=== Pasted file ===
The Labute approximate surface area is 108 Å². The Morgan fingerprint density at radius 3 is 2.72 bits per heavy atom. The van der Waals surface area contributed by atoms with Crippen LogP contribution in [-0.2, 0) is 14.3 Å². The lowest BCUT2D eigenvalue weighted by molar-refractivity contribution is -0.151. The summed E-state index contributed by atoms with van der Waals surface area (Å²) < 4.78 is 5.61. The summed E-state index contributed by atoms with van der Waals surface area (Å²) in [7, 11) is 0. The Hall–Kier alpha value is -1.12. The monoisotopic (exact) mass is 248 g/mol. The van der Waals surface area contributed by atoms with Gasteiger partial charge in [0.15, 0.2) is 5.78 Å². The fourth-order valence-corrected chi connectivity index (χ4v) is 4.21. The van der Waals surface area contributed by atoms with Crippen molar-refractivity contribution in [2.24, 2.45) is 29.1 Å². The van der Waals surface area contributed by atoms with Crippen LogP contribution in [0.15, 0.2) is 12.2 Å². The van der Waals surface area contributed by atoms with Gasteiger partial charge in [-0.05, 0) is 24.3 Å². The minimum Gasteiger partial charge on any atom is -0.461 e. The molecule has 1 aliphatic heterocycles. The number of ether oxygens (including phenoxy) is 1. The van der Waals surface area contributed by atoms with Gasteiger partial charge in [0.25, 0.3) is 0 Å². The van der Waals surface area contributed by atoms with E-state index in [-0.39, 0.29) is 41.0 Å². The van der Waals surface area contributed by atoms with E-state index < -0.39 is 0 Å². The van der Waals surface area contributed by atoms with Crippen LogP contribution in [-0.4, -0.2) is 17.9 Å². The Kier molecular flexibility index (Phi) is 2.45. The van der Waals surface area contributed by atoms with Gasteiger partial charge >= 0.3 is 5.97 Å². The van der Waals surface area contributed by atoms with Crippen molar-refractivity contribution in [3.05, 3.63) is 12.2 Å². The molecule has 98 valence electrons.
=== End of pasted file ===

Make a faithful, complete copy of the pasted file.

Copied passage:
The Labute approximate surface area is 108 Å². The Morgan fingerprint density at radius 3 is 2.72 bits per heavy atom. The van der Waals surface area contributed by atoms with Crippen LogP contribution in [-0.2, 0) is 14.3 Å². The lowest BCUT2D eigenvalue weighted by molar-refractivity contribution is -0.151. The summed E-state index contributed by atoms with van der Waals surface area (Å²) < 4.78 is 5.61. The summed E-state index contributed by atoms with van der Waals surface area (Å²) in [7, 11) is 0. The Hall–Kier alpha value is -1.12. The monoisotopic (exact) mass is 248 g/mol. The van der Waals surface area contributed by atoms with Gasteiger partial charge in [0.15, 0.2) is 5.78 Å². The fourth-order valence-corrected chi connectivity index (χ4v) is 4.21. The van der Waals surface area contributed by atoms with Crippen molar-refractivity contribution in [2.24, 2.45) is 29.1 Å². The van der Waals surface area contributed by atoms with Crippen LogP contribution in [0.15, 0.2) is 12.2 Å². The van der Waals surface area contributed by atoms with Gasteiger partial charge in [-0.05, 0) is 24.3 Å². The minimum Gasteiger partial charge on any atom is -0.461 e. The molecule has 1 aliphatic heterocycles. The number of ether oxygens (including phenoxy) is 1. The van der Waals surface area contributed by atoms with Gasteiger partial charge in [0.25, 0.3) is 0 Å². The van der Waals surface area contributed by atoms with E-state index in [-0.39, 0.29) is 41.0 Å². The van der Waals surface area contributed by atoms with E-state index < -0.39 is 0 Å². The van der Waals surface area contributed by atoms with Crippen LogP contribution in [-0.4, -0.2) is 17.9 Å². The Kier molecular flexibility index (Phi) is 2.45. The van der Waals surface area contributed by atoms with Gasteiger partial charge >= 0.3 is 5.97 Å². The van der Waals surface area contributed by atoms with Crippen molar-refractivity contribution in [3.05, 3.63) is 12.2 Å². The molecule has 98 valence electrons.